UVic linguist tunes in to kids for new study


- Tara Sharpe

Image: Pixabay stock photo

UVic researcher Alexandra D’Arcy intends to address one of the most perplexing challenges in the field of linguistics by embarking on a new longitudinal study to explore how kids talk. Starting early in the new year, D’Arcy will identify and begin tracking up to 40 children in Victoria for a period of five years, plugging into the daily prattle with parents, to refine our understanding of how language models change once kids enter elementary school.

Only time will tell

Until about age four, most children sound much like their primary caregivers. As soon as they’re in school, they often begin to talk differently – in the playground and with their peers.

Progressive change is crucial to living languages. “Language changes constantly,” says D’Arcy, “and where it really happens is in playgrounds and classrooms. Past research has never addressed this directly. We know it happens. We just don’t know how it happens.”

The Kids Talk project (funded by a Social Sciences and Humanities Research Council grant, the project’s official name is “Only time will tell: Language change in the preschool and early elementary years”) will observe the evolution of the use of language in the same cohort of children from the immersive context of the home to the melodious backdrop of the playground.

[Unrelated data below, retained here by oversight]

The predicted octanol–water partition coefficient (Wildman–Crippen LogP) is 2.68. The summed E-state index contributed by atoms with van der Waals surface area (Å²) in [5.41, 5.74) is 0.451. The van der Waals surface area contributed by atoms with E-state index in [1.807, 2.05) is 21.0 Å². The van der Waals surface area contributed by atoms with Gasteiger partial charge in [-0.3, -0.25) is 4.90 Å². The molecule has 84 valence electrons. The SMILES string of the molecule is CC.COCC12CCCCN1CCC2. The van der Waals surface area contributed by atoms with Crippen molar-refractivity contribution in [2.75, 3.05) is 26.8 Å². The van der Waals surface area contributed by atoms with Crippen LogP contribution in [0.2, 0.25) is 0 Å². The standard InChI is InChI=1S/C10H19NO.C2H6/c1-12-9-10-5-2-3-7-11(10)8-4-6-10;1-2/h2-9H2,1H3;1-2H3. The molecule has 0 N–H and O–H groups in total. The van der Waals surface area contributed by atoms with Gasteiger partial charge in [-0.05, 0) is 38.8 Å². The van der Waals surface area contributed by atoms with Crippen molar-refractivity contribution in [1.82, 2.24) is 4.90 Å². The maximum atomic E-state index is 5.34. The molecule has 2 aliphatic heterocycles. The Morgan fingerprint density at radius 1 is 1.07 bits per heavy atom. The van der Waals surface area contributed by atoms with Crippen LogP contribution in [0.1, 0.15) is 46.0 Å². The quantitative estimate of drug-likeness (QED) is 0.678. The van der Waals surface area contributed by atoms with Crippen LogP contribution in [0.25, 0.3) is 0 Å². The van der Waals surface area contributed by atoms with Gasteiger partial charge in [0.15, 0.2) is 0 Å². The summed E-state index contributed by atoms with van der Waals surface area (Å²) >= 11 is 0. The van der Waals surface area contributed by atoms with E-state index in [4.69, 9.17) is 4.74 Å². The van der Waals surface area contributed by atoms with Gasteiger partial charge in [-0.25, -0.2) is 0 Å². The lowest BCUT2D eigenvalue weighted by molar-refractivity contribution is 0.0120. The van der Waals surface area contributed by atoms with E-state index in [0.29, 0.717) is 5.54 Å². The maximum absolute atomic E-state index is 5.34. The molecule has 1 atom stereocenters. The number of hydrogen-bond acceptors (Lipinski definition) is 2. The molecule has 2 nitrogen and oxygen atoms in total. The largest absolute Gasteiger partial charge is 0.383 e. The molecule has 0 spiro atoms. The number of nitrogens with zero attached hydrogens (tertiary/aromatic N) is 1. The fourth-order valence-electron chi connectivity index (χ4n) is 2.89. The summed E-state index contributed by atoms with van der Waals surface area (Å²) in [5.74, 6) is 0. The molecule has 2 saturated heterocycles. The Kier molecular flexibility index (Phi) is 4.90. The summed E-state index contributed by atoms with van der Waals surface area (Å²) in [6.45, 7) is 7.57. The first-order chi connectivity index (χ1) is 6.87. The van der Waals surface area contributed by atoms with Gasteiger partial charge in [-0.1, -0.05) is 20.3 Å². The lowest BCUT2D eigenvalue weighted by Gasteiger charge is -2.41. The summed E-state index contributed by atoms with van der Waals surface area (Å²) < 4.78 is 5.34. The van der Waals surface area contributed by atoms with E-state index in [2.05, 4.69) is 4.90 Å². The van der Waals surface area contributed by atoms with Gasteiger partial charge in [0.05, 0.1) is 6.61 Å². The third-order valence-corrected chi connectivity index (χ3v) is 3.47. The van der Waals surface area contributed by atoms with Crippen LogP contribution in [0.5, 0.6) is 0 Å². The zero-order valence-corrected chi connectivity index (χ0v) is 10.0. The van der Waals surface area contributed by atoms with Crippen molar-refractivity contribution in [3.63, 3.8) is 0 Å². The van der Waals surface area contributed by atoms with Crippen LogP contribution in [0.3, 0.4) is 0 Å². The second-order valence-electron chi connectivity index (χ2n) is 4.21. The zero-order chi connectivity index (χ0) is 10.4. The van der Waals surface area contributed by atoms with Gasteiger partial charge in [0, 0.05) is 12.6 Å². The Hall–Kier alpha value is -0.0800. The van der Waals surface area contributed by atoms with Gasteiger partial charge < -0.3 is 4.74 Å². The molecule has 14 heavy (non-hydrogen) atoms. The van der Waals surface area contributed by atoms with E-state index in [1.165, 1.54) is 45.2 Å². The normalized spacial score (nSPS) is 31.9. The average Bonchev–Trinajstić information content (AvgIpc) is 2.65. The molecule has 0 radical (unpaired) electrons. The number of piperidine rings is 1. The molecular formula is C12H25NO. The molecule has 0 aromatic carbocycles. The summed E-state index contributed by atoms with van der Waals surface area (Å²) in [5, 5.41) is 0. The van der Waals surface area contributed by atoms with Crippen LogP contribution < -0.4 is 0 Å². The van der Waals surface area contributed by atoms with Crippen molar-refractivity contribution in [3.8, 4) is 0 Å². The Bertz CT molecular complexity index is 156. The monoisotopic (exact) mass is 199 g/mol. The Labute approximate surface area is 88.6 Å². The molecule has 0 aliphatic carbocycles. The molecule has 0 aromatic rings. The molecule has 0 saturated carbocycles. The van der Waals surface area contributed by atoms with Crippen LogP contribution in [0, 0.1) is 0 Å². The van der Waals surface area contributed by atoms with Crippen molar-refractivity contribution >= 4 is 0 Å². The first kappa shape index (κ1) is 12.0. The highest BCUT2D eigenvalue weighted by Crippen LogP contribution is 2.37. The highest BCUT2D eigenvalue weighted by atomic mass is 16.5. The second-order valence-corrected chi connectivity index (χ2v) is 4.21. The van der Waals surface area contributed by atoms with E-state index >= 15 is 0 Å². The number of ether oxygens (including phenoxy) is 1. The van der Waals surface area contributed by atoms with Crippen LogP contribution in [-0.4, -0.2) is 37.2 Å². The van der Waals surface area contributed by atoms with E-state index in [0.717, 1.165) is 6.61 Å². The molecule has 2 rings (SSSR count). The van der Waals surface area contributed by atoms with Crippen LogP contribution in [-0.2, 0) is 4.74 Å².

Playgrounds as a hub of language change

Beginning in late pre-school (ages three to four), D’Arcy will record verbal interactions between each child-and-parent pair for the first three years, hooking them up to mics for eight hours every three months while they talk in the car, during bath time and over various daily routines, followed by the same children but now in the school setting.

“Kids are at the leading edge of innovation and reflect the very malleable nature of our linguistic system,” says D’Arcy. “But how does it happen? And what are the differences between how parents speak to girls versus how they speak to boys?

D'Arcy is currently looking for candidates for the study – 30 more children and their parents or guardians – and can be contacted at adarcy@uvic.ca.

She foresees the findings from the new study, wrapping up in 2021, to offer benefits in a range of fields from psychology to education and with sound applications for policy makers and professionals involved in language arts, language and educational policy, and development in the K-12 education sector.

D’Arcy is director of the Sociolinguistics Research Lab at UVic. The Department of Linguistics currently houses three labs, also including the Phonetics Lab and Speech Research Lab.

These labs contribute in various ways to teaching and researching the phonetic and grammatical details of speech, from the physiological properties underlying speech to the acoustic signal that we hear and make sense of.

Hear more from D’Arcy on language variation and language change
Read about D’Arcy’s earlier study tracing Victoria's fabled British roots


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Keywords: languages and linguistics, longitudinal studies, education, children, research

People: Alexandra D'Arcy

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